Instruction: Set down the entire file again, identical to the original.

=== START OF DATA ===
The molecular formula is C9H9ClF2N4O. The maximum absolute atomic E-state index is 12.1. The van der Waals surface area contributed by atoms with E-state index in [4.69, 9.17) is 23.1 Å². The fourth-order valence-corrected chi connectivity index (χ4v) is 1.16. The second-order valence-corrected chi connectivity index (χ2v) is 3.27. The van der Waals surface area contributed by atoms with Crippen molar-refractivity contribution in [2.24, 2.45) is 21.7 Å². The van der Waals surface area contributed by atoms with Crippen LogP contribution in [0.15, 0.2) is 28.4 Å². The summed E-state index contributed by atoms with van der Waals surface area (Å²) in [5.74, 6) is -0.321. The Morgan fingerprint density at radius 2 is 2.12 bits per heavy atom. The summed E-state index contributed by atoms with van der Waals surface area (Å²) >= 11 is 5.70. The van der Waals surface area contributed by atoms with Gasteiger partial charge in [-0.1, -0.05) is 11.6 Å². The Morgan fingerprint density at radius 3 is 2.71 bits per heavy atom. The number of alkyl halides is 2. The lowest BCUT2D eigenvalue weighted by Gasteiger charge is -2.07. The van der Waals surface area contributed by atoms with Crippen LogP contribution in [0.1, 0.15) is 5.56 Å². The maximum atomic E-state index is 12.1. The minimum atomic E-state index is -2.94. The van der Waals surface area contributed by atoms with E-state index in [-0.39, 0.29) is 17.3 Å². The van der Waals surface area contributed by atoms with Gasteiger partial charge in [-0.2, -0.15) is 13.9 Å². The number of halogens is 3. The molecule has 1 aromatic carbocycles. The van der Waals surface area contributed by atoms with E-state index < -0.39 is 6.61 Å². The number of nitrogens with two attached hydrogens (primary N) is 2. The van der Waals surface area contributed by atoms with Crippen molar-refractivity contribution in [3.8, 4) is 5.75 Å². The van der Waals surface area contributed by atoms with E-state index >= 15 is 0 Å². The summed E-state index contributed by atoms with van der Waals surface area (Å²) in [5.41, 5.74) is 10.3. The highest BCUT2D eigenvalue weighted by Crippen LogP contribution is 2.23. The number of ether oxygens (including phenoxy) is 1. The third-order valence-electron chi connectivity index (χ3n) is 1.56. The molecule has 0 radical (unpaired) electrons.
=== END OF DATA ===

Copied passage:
The molecular formula is C9H9ClF2N4O. The maximum absolute atomic E-state index is 12.1. The van der Waals surface area contributed by atoms with E-state index in [4.69, 9.17) is 23.1 Å². The fourth-order valence-corrected chi connectivity index (χ4v) is 1.16. The second-order valence-corrected chi connectivity index (χ2v) is 3.27. The van der Waals surface area contributed by atoms with Crippen molar-refractivity contribution in [2.24, 2.45) is 21.7 Å². The van der Waals surface area contributed by atoms with Crippen LogP contribution in [0.15, 0.2) is 28.4 Å². The summed E-state index contributed by atoms with van der Waals surface area (Å²) in [5.74, 6) is -0.321. The Morgan fingerprint density at radius 2 is 2.12 bits per heavy atom. The summed E-state index contributed by atoms with van der Waals surface area (Å²) >= 11 is 5.70. The van der Waals surface area contributed by atoms with Gasteiger partial charge in [-0.1, -0.05) is 11.6 Å². The Morgan fingerprint density at radius 3 is 2.71 bits per heavy atom. The number of alkyl halides is 2. The lowest BCUT2D eigenvalue weighted by Gasteiger charge is -2.07. The van der Waals surface area contributed by atoms with Crippen LogP contribution in [0.1, 0.15) is 5.56 Å². The maximum atomic E-state index is 12.1. The minimum atomic E-state index is -2.94. The van der Waals surface area contributed by atoms with E-state index in [-0.39, 0.29) is 17.3 Å². The van der Waals surface area contributed by atoms with Gasteiger partial charge in [-0.2, -0.15) is 13.9 Å². The number of halogens is 3. The molecule has 1 aromatic carbocycles. The van der Waals surface area contributed by atoms with E-state index < -0.39 is 6.61 Å². The number of nitrogens with two attached hydrogens (primary N) is 2. The van der Waals surface area contributed by atoms with Crippen molar-refractivity contribution in [3.8, 4) is 5.75 Å². The van der Waals surface area contributed by atoms with E-state index >= 15 is 0 Å². The summed E-state index contributed by atoms with van der Waals surface area (Å²) in [5.41, 5.74) is 10.3. The highest BCUT2D eigenvalue weighted by Crippen LogP contribution is 2.23. The number of ether oxygens (including phenoxy) is 1. The third-order valence-electron chi connectivity index (χ3n) is 1.56. The molecule has 0 radical (unpaired) electrons.